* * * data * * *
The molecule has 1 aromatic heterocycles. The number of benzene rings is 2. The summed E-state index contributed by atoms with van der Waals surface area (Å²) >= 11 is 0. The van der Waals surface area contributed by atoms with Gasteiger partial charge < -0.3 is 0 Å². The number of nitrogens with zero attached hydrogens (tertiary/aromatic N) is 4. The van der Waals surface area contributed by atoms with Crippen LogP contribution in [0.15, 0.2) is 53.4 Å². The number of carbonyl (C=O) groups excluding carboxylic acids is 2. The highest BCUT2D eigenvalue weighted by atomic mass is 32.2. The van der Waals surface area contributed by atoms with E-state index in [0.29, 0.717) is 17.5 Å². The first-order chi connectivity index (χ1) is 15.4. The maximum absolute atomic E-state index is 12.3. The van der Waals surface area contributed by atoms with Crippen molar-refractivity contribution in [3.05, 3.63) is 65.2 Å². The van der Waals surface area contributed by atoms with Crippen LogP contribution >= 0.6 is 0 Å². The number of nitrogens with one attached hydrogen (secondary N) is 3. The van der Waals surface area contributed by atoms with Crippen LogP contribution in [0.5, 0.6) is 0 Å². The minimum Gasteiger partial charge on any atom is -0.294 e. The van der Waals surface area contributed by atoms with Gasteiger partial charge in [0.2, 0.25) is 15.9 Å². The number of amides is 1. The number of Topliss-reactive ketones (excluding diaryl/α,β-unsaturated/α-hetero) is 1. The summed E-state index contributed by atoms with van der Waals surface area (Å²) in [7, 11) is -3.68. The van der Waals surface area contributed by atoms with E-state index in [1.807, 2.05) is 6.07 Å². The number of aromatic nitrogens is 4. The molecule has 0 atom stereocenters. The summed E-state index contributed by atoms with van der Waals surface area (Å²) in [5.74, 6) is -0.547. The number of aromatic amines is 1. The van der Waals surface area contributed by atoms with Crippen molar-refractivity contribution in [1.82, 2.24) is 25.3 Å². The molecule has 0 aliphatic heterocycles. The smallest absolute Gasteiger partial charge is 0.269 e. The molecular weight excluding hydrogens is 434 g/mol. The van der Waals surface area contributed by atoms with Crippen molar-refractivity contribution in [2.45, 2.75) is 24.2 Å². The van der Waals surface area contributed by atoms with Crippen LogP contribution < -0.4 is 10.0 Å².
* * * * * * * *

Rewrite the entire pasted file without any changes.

The molecule has 1 aromatic heterocycles. The number of benzene rings is 2. The summed E-state index contributed by atoms with van der Waals surface area (Å²) >= 11 is 0. The van der Waals surface area contributed by atoms with Gasteiger partial charge < -0.3 is 0 Å². The number of nitrogens with zero attached hydrogens (tertiary/aromatic N) is 4. The van der Waals surface area contributed by atoms with Crippen LogP contribution in [0.15, 0.2) is 53.4 Å². The number of carbonyl (C=O) groups excluding carboxylic acids is 2. The highest BCUT2D eigenvalue weighted by atomic mass is 32.2. The van der Waals surface area contributed by atoms with E-state index in [0.29, 0.717) is 17.5 Å². The first-order chi connectivity index (χ1) is 15.4. The maximum absolute atomic E-state index is 12.3. The van der Waals surface area contributed by atoms with Crippen molar-refractivity contribution in [3.05, 3.63) is 65.2 Å². The van der Waals surface area contributed by atoms with Crippen LogP contribution >= 0.6 is 0 Å². The number of nitrogens with one attached hydrogen (secondary N) is 3. The van der Waals surface area contributed by atoms with Crippen LogP contribution in [0.5, 0.6) is 0 Å². The minimum Gasteiger partial charge on any atom is -0.294 e. The van der Waals surface area contributed by atoms with Gasteiger partial charge in [0.2, 0.25) is 15.9 Å². The number of amides is 1. The number of Topliss-reactive ketones (excluding diaryl/α,β-unsaturated/α-hetero) is 1. The summed E-state index contributed by atoms with van der Waals surface area (Å²) in [7, 11) is -3.68. The van der Waals surface area contributed by atoms with E-state index in [1.807, 2.05) is 6.07 Å². The number of aromatic nitrogens is 4. The molecule has 0 atom stereocenters. The summed E-state index contributed by atoms with van der Waals surface area (Å²) in [5.74, 6) is -0.547. The number of aromatic amines is 1. The van der Waals surface area contributed by atoms with Crippen molar-refractivity contribution in [1.82, 2.24) is 25.3 Å². The molecule has 0 aliphatic heterocycles. The smallest absolute Gasteiger partial charge is 0.269 e. The molecular weight excluding hydrogens is 434 g/mol. The van der Waals surface area contributed by atoms with Crippen molar-refractivity contribution in [2.45, 2.75) is 24.2 Å². The van der Waals surface area contributed by atoms with Crippen LogP contribution < -0.4 is 10.0 Å².